Last year I set myself a challenge to write down what I was grateful for every day for a year. Yep, three hundred and sixty five days of gratitude!
Every time I mentioned this challenge people would ask me all kinds of questions from, “How are you actually doing that?” to “How are you remembering to do it?” to “Do you ever get sick of writing down the same things every day?”
Because of this I thought I would share with you some reflections on this gratitude challenge (including what I learnt) and a whole lot of tips if you’re wanting to commit to a daily gratitude practice.
So whether you’re wanting to embark on your own daily gratitude challenge, or whether you’re just looking for some tips to help you add more gratitude into your life, I hope you’ll find something here that is useful to you for your own gratitude practice.
Gratitude has been apart of my daily life for many years now, but I didn’t actually write down what I was grateful for every single day. Even though I’ve had a consistent daily gratitude practice for a long time, but I’ve been very open on the “how” I do it every day.
But last year I decided that I wanted to devote myself more to a written practice (which is my favourite way to practice gratitude) and it ended up being one of the best decisions I made last year.
My intention with this challenge was to experiment and see what it would be like if I took the time to write down what I was grateful for every single day. I wanted to devote to my gratitude practice even more through a more consistent written practice. And I wanted to see what came up along the way, in what ways it was hard and it what ways it was easy.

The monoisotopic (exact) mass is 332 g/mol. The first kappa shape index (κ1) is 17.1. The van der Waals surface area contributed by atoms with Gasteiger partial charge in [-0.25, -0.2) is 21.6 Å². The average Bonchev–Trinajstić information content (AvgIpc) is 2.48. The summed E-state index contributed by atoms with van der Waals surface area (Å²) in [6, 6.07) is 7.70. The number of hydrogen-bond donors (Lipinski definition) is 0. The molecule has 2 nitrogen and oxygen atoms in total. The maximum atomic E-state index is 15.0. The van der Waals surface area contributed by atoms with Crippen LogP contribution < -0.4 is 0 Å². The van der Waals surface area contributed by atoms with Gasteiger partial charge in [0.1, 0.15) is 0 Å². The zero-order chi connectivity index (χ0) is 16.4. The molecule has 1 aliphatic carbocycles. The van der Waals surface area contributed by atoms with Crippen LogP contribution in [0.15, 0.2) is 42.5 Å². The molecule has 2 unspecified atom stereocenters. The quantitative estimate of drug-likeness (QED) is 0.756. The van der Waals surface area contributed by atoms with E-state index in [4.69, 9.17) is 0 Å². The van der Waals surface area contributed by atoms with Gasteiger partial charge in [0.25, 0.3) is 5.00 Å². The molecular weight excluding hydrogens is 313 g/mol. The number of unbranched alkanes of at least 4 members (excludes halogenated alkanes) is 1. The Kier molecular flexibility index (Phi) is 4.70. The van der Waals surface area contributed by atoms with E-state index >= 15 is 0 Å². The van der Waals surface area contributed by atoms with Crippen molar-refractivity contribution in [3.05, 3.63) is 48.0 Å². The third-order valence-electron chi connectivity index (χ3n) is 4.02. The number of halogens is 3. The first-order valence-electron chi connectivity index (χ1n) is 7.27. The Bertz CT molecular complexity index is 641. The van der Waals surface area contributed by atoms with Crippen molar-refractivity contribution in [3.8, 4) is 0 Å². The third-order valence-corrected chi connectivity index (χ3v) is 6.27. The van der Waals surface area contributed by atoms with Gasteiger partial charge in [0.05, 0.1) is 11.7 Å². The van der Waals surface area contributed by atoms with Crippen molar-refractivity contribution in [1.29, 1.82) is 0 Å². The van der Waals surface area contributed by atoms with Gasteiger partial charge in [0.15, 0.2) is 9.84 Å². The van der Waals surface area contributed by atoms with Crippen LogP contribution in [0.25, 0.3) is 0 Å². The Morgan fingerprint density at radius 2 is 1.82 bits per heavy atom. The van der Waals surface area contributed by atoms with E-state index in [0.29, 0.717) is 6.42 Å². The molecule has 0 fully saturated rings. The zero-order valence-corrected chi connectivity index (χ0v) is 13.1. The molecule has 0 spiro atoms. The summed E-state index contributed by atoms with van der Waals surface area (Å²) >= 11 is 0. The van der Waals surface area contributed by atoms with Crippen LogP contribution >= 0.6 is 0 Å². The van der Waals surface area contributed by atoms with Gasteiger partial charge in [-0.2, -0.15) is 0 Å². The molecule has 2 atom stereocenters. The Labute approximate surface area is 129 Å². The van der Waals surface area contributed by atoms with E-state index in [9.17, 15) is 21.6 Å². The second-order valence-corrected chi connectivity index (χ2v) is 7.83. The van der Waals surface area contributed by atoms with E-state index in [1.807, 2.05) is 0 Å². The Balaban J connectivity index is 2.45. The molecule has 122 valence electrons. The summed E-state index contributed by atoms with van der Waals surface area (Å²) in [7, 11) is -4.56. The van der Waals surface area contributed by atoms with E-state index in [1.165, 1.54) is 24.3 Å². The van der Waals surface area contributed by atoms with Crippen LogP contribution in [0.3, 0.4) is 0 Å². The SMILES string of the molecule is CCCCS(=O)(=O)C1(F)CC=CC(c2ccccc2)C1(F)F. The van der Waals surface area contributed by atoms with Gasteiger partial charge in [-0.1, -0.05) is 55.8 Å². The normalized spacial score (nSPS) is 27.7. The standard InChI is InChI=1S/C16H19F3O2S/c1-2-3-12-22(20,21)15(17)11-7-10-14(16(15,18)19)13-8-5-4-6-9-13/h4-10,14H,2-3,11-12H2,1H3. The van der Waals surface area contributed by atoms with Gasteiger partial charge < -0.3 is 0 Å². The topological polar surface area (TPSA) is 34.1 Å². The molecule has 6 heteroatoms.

So what happened? Well I ended up writing down what I was grateful for every single day in 2018 besides two days, but more than that I was once again reminded of how powerful the simple practice of gratitude can be.
1. Last year while undertaking my year of gratitude I had on-going health issues which were quite challenging. What I (once again) experienced was that my gratitude practice grounded and anchored to what mattered and helped me to keep my perspective and acknowledge all the good things in my life. It was one of the best things I did for my mindset last year.
2. Writing down your gratitudes become easier when you do it more. When it’s a habit it’s so much easier to do and over the year I witnessed it becoming easier and quite effortless most days.
3. It actually doesn’t take much time at all. One of the things people say to me when they want to practice gratitude more but they aren’t is that they don’t have time. After a year of writing down what I’m grateful for every day I now truly know that it doesn’t take much time at all. Most days it would take me between 1-3 minutes to do, usually no more than 5 minutes.
4. Doing something every day for me means that there is no decision fatigue around what day to do it and also no opportunity for avoidance. In the past I’ve found that when I’ve wanted to write down what I was grateful for “more” there was often an internal debate on whether I should do it or not. This challenge eliminated that completely, so I just got on with it and actually did it.
5. It’s okay NOT to be grateful. So long story short the only two days I missed last year was when I spent two days very sick with an infection and slept for an entire weekend day and night. I’m really glad I didn’t ‘force’ myself to be grateful during this time and just allowed myself to rest and get better, which is the kindest thing I could of done at the time. I also made sure I didn’t feel guilty about it either, because even though I know gratitude is powerful, self-kindness is always more important!
If you’re wanting to embark on a daily gratitude challenge for a week, or a month (or even a year like I did!), here are some tips on what worked for me that you might find useful: